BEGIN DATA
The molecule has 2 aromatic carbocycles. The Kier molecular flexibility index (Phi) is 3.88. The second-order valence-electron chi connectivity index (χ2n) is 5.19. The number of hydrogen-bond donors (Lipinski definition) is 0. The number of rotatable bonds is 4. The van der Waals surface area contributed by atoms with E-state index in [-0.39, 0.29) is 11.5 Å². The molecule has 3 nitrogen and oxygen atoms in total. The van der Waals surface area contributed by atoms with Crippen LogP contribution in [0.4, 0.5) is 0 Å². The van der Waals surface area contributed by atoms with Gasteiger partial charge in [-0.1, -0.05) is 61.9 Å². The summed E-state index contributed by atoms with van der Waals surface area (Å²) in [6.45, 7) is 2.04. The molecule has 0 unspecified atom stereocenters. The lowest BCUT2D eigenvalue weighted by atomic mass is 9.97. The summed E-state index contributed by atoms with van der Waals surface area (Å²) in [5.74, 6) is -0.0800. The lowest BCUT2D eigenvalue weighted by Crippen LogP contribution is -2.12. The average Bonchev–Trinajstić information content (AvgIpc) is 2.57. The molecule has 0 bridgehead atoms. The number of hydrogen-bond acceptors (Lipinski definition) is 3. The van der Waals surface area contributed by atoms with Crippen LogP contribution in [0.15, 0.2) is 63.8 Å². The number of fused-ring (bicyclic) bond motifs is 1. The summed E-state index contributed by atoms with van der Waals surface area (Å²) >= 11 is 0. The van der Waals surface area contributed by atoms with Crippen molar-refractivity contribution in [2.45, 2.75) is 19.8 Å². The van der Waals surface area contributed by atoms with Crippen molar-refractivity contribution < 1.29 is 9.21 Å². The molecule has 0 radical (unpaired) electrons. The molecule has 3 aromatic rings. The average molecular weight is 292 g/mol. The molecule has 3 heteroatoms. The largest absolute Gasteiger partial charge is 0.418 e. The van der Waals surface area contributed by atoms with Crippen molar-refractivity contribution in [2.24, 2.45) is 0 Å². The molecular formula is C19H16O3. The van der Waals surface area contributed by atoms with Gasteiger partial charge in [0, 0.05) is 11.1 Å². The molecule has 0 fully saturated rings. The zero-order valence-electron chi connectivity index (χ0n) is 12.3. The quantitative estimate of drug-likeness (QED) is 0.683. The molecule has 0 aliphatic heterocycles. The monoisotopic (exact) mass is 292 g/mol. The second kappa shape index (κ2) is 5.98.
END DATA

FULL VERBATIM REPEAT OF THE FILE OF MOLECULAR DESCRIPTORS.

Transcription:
The molecule has 2 aromatic carbocycles. The Kier molecular flexibility index (Phi) is 3.88. The second-order valence-electron chi connectivity index (χ2n) is 5.19. The number of hydrogen-bond donors (Lipinski definition) is 0. The number of rotatable bonds is 4. The van der Waals surface area contributed by atoms with E-state index in [-0.39, 0.29) is 11.5 Å². The molecule has 3 nitrogen and oxygen atoms in total. The van der Waals surface area contributed by atoms with Crippen LogP contribution in [0.4, 0.5) is 0 Å². The van der Waals surface area contributed by atoms with Gasteiger partial charge in [-0.1, -0.05) is 61.9 Å². The summed E-state index contributed by atoms with van der Waals surface area (Å²) in [6.45, 7) is 2.04. The molecule has 0 unspecified atom stereocenters. The lowest BCUT2D eigenvalue weighted by atomic mass is 9.97. The summed E-state index contributed by atoms with van der Waals surface area (Å²) in [5.74, 6) is -0.0800. The lowest BCUT2D eigenvalue weighted by Crippen LogP contribution is -2.12. The average Bonchev–Trinajstić information content (AvgIpc) is 2.57. The molecule has 0 bridgehead atoms. The number of hydrogen-bond acceptors (Lipinski definition) is 3. The van der Waals surface area contributed by atoms with Crippen LogP contribution in [0.15, 0.2) is 63.8 Å². The number of fused-ring (bicyclic) bond motifs is 1. The summed E-state index contributed by atoms with van der Waals surface area (Å²) >= 11 is 0. The van der Waals surface area contributed by atoms with Crippen molar-refractivity contribution in [2.45, 2.75) is 19.8 Å². The van der Waals surface area contributed by atoms with Crippen molar-refractivity contribution < 1.29 is 9.21 Å². The molecule has 0 radical (unpaired) electrons. The molecule has 3 aromatic rings. The average molecular weight is 292 g/mol. The molecule has 3 heteroatoms. The largest absolute Gasteiger partial charge is 0.418 e. The van der Waals surface area contributed by atoms with Crippen molar-refractivity contribution in [2.24, 2.45) is 0 Å². The molecular formula is C19H16O3. The van der Waals surface area contributed by atoms with Gasteiger partial charge in [0, 0.05) is 11.1 Å². The molecule has 0 fully saturated rings. The zero-order valence-electron chi connectivity index (χ0n) is 12.3. The quantitative estimate of drug-likeness (QED) is 0.683. The molecule has 0 aliphatic heterocycles. The monoisotopic (exact) mass is 292 g/mol. The second kappa shape index (κ2) is 5.98.